References

Alley, R.B., 2000, The Younger Dryas cold interval as viewed from central Greenland: Quaternary Science Reviews, vol. 19, p.213-226.

Cuffey, K.M. and Clow, G.D, 1997, Temperature, accumulation, and ice sheet elevation in central Greenland through the last deglacial transition: Journal of Geophysical Research 102:26383-26396

Marcott, S.A, Shakun, J.D., Clark, P.U., and Mix, A.C., A Reconstruction of Regional and Global Temperature for the Past 11,300 Years: Science, vol. 339, p. 1198-1201.

==============================================================

Geologist Dr. Don J. Easterbrook, Emeritus Professor at Western Washington University, who has authored eight books and 150 journal publications. His CV is here

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Kurt in Switzerland

“Thus, we can conclude that paleo-temperatures in Greenland ice cores are representative of global temperatures.”
Just because a strong correlation was found in the 20th century doesn’t mean that this some correlation would also exist throughout the Holocene.
Kurt in Switzerland

lurker, passing through laughing

Yet again the AGW prmotion industry relies on data with dubious provenance, doubtful precision and no real controls to make extraordinary claims.

j ferguson

Thank you Dr. Easterbrook for going over this paper. It is a bit dismaying that it should be receiving the widespread attention it is, including the NBC Nightly News, given that it is as shaky as you have shown us.
It is equally dismaying that when the thing is thoroughly demolished, that never makes it to the mass media.

Reblogged this on If You Voted For It — You Own It and commented:
We will not hear anything from the local lefty crickets on this post, as it does not fit the AGW Cults play book.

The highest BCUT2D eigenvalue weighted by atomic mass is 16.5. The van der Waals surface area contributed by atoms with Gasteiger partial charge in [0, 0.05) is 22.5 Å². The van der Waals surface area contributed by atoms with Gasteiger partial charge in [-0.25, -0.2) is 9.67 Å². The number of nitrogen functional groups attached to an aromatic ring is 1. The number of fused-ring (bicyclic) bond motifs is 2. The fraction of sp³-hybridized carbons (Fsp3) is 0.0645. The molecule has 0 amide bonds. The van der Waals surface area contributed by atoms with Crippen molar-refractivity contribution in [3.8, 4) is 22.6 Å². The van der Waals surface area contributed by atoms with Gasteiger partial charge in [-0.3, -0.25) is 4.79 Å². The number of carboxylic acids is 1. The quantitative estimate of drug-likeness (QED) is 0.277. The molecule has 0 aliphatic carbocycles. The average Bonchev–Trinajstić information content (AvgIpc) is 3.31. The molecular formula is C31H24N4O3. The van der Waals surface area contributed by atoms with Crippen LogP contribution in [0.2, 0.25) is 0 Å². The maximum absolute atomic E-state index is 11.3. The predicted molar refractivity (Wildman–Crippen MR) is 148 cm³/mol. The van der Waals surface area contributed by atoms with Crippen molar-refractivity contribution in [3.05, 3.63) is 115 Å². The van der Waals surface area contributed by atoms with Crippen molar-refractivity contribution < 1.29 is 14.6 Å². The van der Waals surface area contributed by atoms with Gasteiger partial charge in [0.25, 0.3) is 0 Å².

jack morrow

You can refute them everyday but they will continue their story because they are getting money to do so. Until the money stops , we will have to get use it.

michael hart

Haven’t read the paper (paywalled), but something to look out for: I recall (correctly, I hope!) the withdrawn Gergis paper as covered by Steve MacIntyre at Climate Audit-
http://climateaudit.org/2012/07/24/was-gergis-et-al-withdrawn/
-made use of a sweeping set of various proxies welded into a grand synthesis. I think they used a whole bunch of coastal proxies as generally representative of the oceans.
During time periods when ice sheets are expanding/contracting and sea levels falling/rising, would it be possible to find any worse proxies than those located near the coast?

Doubting Rich

Kurt in Switzerland
Dr Easterbrook did not confine his evidence to the temperature records. He pointed out that the Greenland data closely follow another reliable proxy, glacial extent.

Theo Goodwin

Marcott and friends included Mikey’s hockey stick:
“8. Our global temperature reconstruction for the past 1500 years is indistinguishable within uncertainty from the Mann et al. (2) reconstruction.”